SAN FRANCISCO - After leading Bank of California through a period of punishing credit problems, Yasumasa Gomi is stepping down as chairman, president and chief executive.
Mr. Gomi, 50, will return early next year to the bank's Japanese parent company, Mitsubishi Bank Ltd. to take an unspecified new assignment, the bank has announced.
Succeeding him as CEO of California's fifth-largest bank will be Hiroo Nozawa, 51, currently general manager of Mitsubishi's corporate banking division in Tokyo.
The 28-year Mitsubishi veteran was based in New York from 1990 to 1992 where he served as the Japanese bank's second-ranking North American executive and a director of The Bank of California's holding company.
Bank insiders said the change appeared to be a normal executive rotation by Mitsubishi.
Mr. Gomi, who joined Mitsubishi in 1966, came to Bank of California four years ago and was promoted to chief executive in 1990.
His appointment came at a time of retrenchment by Japanese-owned banks in California after a period of aggressive growth in the 1980s.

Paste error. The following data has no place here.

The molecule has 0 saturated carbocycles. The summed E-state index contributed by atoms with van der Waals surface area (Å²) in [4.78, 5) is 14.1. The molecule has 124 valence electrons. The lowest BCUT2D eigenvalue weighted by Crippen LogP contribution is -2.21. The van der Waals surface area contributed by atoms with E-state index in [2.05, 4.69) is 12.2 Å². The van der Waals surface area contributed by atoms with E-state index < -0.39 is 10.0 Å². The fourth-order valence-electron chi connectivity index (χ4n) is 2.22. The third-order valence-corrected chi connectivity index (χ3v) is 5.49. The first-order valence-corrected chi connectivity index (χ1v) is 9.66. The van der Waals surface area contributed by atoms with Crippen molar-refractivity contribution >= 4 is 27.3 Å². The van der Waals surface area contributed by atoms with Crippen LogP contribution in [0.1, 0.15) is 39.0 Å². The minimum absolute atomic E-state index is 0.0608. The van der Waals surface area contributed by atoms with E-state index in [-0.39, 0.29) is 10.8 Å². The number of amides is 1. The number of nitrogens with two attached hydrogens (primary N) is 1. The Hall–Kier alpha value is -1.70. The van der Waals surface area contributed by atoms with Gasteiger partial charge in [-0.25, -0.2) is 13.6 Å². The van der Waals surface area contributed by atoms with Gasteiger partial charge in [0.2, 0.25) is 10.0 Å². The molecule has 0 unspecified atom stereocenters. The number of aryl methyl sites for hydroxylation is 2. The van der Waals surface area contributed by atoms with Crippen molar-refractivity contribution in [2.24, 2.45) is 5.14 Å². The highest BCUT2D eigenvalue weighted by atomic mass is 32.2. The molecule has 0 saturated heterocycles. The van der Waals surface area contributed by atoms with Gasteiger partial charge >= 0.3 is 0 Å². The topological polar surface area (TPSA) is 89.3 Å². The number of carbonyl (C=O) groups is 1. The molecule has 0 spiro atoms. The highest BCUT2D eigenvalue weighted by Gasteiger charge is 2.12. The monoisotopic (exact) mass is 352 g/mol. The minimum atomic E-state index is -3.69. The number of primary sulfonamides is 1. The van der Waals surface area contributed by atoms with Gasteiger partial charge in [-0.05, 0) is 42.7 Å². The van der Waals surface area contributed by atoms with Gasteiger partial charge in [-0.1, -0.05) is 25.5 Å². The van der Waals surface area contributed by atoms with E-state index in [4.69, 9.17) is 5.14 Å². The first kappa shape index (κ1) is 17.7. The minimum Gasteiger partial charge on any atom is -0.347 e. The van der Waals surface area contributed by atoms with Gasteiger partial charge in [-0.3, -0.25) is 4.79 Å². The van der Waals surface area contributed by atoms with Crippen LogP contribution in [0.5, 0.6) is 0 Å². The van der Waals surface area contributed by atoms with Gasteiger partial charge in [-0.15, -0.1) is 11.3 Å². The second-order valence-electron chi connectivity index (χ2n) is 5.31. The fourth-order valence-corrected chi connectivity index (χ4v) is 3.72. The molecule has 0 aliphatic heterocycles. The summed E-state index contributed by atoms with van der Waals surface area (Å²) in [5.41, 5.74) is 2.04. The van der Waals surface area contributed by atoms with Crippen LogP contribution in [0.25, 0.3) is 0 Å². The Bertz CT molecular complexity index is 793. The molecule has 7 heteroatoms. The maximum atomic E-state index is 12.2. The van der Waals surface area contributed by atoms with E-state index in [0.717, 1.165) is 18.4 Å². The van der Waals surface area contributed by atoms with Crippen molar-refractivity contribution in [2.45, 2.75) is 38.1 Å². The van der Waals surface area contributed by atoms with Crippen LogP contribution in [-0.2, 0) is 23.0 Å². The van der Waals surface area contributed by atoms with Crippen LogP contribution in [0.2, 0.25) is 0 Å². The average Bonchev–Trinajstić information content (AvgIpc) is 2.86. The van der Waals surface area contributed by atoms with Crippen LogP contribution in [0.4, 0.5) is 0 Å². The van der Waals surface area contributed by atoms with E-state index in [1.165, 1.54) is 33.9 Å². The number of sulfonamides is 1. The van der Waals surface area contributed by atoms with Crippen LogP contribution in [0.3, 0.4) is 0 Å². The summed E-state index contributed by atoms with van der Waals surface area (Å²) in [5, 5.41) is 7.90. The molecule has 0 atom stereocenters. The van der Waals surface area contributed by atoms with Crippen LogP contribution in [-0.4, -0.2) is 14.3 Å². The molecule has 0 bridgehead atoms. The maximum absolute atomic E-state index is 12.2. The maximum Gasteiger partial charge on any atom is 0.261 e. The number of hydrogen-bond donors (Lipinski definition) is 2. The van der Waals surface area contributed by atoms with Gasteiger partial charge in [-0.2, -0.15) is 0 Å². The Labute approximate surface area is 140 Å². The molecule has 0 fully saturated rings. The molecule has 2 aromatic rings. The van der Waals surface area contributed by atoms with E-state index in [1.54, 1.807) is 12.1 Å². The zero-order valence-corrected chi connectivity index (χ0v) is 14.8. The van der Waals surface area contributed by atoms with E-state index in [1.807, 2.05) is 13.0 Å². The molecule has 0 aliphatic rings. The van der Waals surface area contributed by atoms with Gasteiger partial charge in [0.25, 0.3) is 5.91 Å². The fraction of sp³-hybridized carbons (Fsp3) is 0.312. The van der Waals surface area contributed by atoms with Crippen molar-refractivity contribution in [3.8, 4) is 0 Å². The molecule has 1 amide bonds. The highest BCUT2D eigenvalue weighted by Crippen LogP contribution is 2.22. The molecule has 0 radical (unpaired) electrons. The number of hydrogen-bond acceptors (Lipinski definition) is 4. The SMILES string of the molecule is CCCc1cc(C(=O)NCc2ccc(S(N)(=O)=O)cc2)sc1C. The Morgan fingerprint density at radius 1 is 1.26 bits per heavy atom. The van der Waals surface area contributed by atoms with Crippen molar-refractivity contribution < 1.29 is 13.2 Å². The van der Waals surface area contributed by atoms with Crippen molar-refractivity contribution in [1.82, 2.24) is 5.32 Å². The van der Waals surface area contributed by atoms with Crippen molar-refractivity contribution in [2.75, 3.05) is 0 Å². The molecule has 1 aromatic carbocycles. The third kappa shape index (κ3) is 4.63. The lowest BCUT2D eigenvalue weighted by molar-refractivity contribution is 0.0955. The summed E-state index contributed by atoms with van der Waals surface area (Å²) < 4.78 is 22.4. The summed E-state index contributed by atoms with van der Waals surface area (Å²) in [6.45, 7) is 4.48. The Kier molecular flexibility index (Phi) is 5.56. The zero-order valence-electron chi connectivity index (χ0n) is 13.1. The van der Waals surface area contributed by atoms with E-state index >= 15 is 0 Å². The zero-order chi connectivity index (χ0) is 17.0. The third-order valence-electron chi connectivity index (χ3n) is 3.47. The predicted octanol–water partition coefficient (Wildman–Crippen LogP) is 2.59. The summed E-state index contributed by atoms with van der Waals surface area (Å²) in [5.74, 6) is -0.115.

The departing CEO's original plan to boost profits by slowing growth, cutting costs and focusing on key businesses was overtaken by massive losses in the bank's real estate loan portfolio.
Replacement Is Well Known
As a result, Mr. Gomi has had to concentrate on credit issues. He made important strides in reducing loan problems, but nonperforming assets still represent about 7.3% of the bank's $8 billion of assets.
The incoming CEO is well known at Bank of California. During his tenure as a holding company director, Mr. Nozawa was responsible for ensuring that Mitsubishi's credit policies were followed at the California bank.